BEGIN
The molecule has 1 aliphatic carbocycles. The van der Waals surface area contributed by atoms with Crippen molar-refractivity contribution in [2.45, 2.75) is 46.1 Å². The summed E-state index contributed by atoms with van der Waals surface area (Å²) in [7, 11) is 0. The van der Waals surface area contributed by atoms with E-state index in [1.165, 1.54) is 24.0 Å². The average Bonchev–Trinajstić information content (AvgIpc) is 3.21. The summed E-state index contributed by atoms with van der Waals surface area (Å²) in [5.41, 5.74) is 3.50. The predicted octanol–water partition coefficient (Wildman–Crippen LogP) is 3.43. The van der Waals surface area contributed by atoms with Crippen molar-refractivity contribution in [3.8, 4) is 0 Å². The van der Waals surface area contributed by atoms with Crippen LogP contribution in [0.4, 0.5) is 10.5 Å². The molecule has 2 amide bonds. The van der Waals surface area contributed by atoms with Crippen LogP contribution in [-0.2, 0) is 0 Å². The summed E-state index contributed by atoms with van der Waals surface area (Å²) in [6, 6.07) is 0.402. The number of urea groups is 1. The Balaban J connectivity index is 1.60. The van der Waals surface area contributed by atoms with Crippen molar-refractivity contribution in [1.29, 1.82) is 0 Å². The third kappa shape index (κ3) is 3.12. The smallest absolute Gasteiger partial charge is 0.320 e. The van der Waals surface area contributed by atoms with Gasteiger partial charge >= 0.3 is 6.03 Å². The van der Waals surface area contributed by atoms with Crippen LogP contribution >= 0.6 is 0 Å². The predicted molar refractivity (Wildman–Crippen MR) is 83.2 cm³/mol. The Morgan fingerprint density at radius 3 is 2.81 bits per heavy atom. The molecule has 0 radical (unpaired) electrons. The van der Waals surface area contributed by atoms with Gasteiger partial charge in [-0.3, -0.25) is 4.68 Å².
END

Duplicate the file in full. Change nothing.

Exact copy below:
The molecule has 1 aliphatic carbocycles. The van der Waals surface area contributed by atoms with Crippen molar-refractivity contribution in [2.45, 2.75) is 46.1 Å². The summed E-state index contributed by atoms with van der Waals surface area (Å²) in [7, 11) is 0. The van der Waals surface area contributed by atoms with E-state index in [1.165, 1.54) is 24.0 Å². The average Bonchev–Trinajstić information content (AvgIpc) is 3.21. The summed E-state index contributed by atoms with van der Waals surface area (Å²) in [5.41, 5.74) is 3.50. The predicted octanol–water partition coefficient (Wildman–Crippen LogP) is 3.43. The van der Waals surface area contributed by atoms with Crippen molar-refractivity contribution in [3.8, 4) is 0 Å². The van der Waals surface area contributed by atoms with Crippen LogP contribution in [0.4, 0.5) is 10.5 Å². The molecule has 2 amide bonds. The van der Waals surface area contributed by atoms with Crippen LogP contribution in [-0.2, 0) is 0 Å². The summed E-state index contributed by atoms with van der Waals surface area (Å²) in [6, 6.07) is 0.402. The number of urea groups is 1. The Balaban J connectivity index is 1.60. The van der Waals surface area contributed by atoms with Crippen molar-refractivity contribution in [1.29, 1.82) is 0 Å². The third kappa shape index (κ3) is 3.12. The smallest absolute Gasteiger partial charge is 0.320 e. The van der Waals surface area contributed by atoms with Gasteiger partial charge >= 0.3 is 6.03 Å². The van der Waals surface area contributed by atoms with Crippen LogP contribution >= 0.6 is 0 Å². The predicted molar refractivity (Wildman–Crippen MR) is 83.2 cm³/mol. The Morgan fingerprint density at radius 3 is 2.81 bits per heavy atom. The molecule has 0 radical (unpaired) electrons. The van der Waals surface area contributed by atoms with Gasteiger partial charge in [-0.3, -0.25) is 4.68 Å².